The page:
December 13, 2019
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Hard milling of moulds cuts lead-times by 40 per cent compared with EDM

Whitchurch toolmaker and plastic injection moulding specialist BM Injection has over the years replaced more and more time-consuming electric discharge machining (EDM) of moulds and dies with direct milling of the tool steels in their hardened state, which can be up to 58 Rc in the case of 2083 used for injection moulding highly abrasive thermoset plastics.

Until recently, hard milling was the job a 3-axis, vertical-spindle machining centre (VMC), while the only 5-axis model on site was reserved for light mould finishing and for machining complex, mostly graphite electrodes for sparking cavities.

In early 2019, the company invested in a second 5-axis VMC, a Japanese-built Makino D200Z supplied by UK agent NCMT (www.ncmt.co.uk), for rough and finish milling of tool steels to single-figure micron accuracy. Machining is now carried out in one hit, including complete milling of the gate, whereas at least two operations were previously needed, or else three if a route involving milling plus electrode production and EDM was chosen. Consequently fewer skilled operators are now needed, cutting production costs and alleviating the problem of recruiting experienced staff.

Machining in one clamping by automatically repositioning the workpiece in-cycle using the two rotary axes brings higher accuracy by eliminating tolerance build-up. The Makino has internal sensors and strategic cooling of the spindle, ballscrews and machine structure that allow phenomenally high precision to be held in the Whitchurch factory, even though it is not temperature controlled. Directors Tim Combes and his son Mark pointed to a 54 Rc Stavax test piece machined by Makino under controlled conditions in its test laboratory in Japan to 2 µm total tolerance, commenting that double that is achievable on BM Injection’s shop floor.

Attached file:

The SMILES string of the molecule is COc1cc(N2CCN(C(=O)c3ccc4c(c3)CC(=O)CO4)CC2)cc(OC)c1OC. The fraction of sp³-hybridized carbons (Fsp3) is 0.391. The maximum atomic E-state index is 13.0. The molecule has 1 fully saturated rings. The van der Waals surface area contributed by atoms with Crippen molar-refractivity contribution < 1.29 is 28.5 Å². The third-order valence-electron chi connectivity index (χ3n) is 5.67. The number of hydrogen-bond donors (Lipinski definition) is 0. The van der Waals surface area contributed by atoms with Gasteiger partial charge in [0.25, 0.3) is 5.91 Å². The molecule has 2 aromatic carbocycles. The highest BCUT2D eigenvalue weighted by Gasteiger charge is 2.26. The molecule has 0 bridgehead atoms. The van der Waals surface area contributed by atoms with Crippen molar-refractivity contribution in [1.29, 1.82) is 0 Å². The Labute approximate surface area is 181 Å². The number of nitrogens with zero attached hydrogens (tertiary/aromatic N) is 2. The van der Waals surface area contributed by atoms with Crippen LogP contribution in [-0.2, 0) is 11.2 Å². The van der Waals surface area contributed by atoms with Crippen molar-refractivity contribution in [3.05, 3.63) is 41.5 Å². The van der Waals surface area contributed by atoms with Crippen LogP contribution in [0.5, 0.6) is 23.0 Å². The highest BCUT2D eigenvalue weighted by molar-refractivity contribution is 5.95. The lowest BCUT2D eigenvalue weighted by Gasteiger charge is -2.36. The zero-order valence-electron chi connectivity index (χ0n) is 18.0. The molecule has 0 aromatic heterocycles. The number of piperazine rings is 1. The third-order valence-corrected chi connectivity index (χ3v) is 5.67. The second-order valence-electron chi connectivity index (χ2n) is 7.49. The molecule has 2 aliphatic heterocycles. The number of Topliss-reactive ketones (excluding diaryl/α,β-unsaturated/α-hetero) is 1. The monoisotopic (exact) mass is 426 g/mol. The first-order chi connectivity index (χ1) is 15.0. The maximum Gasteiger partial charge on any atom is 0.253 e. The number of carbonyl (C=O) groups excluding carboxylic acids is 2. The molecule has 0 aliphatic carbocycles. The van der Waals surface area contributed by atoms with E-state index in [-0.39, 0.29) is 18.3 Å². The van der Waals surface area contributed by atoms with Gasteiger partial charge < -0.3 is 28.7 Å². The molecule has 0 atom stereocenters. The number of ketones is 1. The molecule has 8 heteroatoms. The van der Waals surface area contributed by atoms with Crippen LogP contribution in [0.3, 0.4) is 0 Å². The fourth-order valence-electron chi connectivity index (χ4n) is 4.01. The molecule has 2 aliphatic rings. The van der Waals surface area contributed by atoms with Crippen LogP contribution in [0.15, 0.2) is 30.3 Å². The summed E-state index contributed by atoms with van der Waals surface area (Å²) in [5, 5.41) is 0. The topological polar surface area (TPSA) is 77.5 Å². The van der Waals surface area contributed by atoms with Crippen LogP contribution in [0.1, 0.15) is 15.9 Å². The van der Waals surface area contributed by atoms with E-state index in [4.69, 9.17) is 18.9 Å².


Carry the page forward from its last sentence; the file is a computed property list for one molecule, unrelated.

Tim advised, “Dimensional accuracy is critical when producing moulds and dies. We need to hold ± 0.012 mm on cavity dimensions, interpolated diameters and hole positions.

“Surface finish is also important. A mould that takes 20 hours to hand polish if it is produced on a sparker can, after direct milling, be finished in three to four hours on the Makino, which is an enormous labour cost saving. Lead-time from order to completion has been cut by an average of 40 per cent.”

Mark advised, “In the case of side-action mould tools, we previously needed to grind them prior to die sinking to achieve the required finish. Now nothing needs grinding and the moulds are finished in one set-up on the D200Z.

“Also, as the machine’s high volumetric accuracy leads to less hand polishing of cavities, it is easier to hold the true shape of the mould and die because less material is being removed. This is especially important when making tools for the production of lenses and other optics.”

Apart from the Makino machine’s ability to hold very high accuracy over its entire 350 x 300 x 250 mm working volume, another reason for its selection was the small footprint of approximately 2.75 x 3.75 metres, which is important as space is limited in the Whitchurch facility. Other features of the machine include a B-axis with 180 degrees of tilt at 100 rpm, a 150 rpm table C-axis, a 30,000 rpm HSK-E50 spindle and cutting feed rate up to 60 m/min.

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